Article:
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Reply To: anorexia/restriction, running, and how to stop the insanity

Blog Forums Eating Disorders anorexia/restriction, running, and how to stop the insanity Reply To: anorexia/restriction, running, and how to stop the insanity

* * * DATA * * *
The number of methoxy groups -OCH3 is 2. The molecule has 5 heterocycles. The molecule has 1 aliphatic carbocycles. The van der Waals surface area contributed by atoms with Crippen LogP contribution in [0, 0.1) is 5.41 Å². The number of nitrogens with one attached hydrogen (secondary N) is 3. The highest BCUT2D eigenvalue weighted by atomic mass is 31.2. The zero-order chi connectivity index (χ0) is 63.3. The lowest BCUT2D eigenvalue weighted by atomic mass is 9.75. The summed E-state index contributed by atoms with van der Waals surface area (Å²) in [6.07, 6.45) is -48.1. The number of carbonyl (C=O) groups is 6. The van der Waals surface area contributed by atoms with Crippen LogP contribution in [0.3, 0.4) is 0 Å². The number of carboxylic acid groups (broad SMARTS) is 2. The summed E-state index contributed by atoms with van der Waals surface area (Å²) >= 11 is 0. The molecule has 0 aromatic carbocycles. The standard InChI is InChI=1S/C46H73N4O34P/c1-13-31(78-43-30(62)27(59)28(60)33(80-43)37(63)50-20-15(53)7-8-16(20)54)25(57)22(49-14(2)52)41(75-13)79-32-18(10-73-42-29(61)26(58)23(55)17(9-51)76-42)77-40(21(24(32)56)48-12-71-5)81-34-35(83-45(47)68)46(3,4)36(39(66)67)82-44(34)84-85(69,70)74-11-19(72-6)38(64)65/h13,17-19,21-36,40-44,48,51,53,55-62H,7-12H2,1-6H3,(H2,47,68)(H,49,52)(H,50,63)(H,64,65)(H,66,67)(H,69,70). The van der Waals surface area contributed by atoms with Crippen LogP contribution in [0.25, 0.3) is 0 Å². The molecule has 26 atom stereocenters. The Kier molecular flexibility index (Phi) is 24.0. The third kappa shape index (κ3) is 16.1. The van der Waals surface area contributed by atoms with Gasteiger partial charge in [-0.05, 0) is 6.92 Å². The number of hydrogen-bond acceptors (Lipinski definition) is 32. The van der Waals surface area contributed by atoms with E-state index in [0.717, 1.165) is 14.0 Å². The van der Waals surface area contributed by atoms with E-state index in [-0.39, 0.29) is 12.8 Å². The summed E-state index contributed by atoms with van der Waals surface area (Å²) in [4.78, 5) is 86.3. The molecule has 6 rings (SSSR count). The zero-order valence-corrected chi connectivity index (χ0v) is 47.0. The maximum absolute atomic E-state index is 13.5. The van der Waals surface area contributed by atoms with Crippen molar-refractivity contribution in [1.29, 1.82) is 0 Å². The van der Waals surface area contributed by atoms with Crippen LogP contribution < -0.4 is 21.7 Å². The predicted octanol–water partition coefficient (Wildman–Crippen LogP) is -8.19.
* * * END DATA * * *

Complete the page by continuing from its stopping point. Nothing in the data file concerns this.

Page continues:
@tennosea – (Love the name, by the way.) Your honesty about your current situation really touched my heart. I have been in a very similar situation in the past. I did 20 years in quasi-recovery. Which is to say, I was very, very unwell. At my lowest points (and there were several) I was down to under 120 pounds at 6′ tall. I’m a man, and I’m guessing that you’re a woman and BMI is BS anyway, but all the same, factoring in for those considerations, I’m guessing that your current weight is probably similar in many regards to when I was at my lowest weight. (Almost identical BMI, which, as I said, is BS, but at least a reference point.) So my initial thought, before I even read the rest of what you had written, was that your weight sounds dangerously low. I’m sure you know that from your engineer mind, but knowing that from your emotional mind is another thing. I know. If all it took was logic, then I wouldn’t have lived with ED for so long. But on the other hand, logic can be a powerful ally. So I wouldn’t dismiss it just yet. To be entirely honest, for me, I got so sick eventually that something just switched in my brain. It didn’t make all my problems go away, but it was a definite shift whereby I simply wasn’t willing to believe my own neuroses any longer. But somewhere in there I believe that logic was a strong ally. First, I had to be willing to take a good and honest look at my situation: I was starving and I was doing it to myself. I was going to die sooner rather than later, and, to be honest, I was so miserable that I would have been happier to die than to have continued in that way. Perhaps that is what led to the shift. But upon taking an honest look and account of my situation I then reasoned that the only possible way out was to eat and to rest (i.e. no exercise.) Now, of course, I also knew that there were reasons that I restricted and exercised compulsively (as well as plenty of other compulsions) – it was all an attempt to relieve the (seemingly) unbearable anxiety that I experienced from the obsessive thinking that I had. My brain was always on, always talking, and it was tyrannical. It went something like this: “You shouldn’t eat that. If you eat that you’ll feel bad. And sugar/fat/meat/grain/etc. is morally, ethically, and spiritually impure. If you eat that you’ll be impure. By the way, don’t eat that apple that you’re thinking of eating either because it too might have some as-yet unknown or unseen impurity. Best not to eat anything.” Or “You ate that food that had something wrong with it. Now you’ve got to do something about it. You have to fast. You have to exercise. You have to do penitence.” Etc. Etc. And then there was the physical sensations that I tried to avoid. I didn’t want to feel full or bloated. I wanted to feel light and pure. But I knew, logically, that I needed to eat, and I needed to eat enough, and I needed to eat unrestrictedly. Oh, and I also knew that I needed to reject the compulsions. For me, I realized that it was absolutely not worth living the way I had been living – obsessing, starving, etc. So I decided that I would eat, eat enough, and not restrict for the rest of my life starting immediately. And I decided that I would not give in to compulsions any longer. I found YE, and I decided to follow the MiniMaud guidelines. I took it upon myself as as new challenge, to see if I could be creative enough to succeed. And for me it definitely has taken creativity. My digestion was so compromised that I simply couldn’t eat that much food at first. So I had to find ways to dramatically increase my calories without adding a lot of bulk.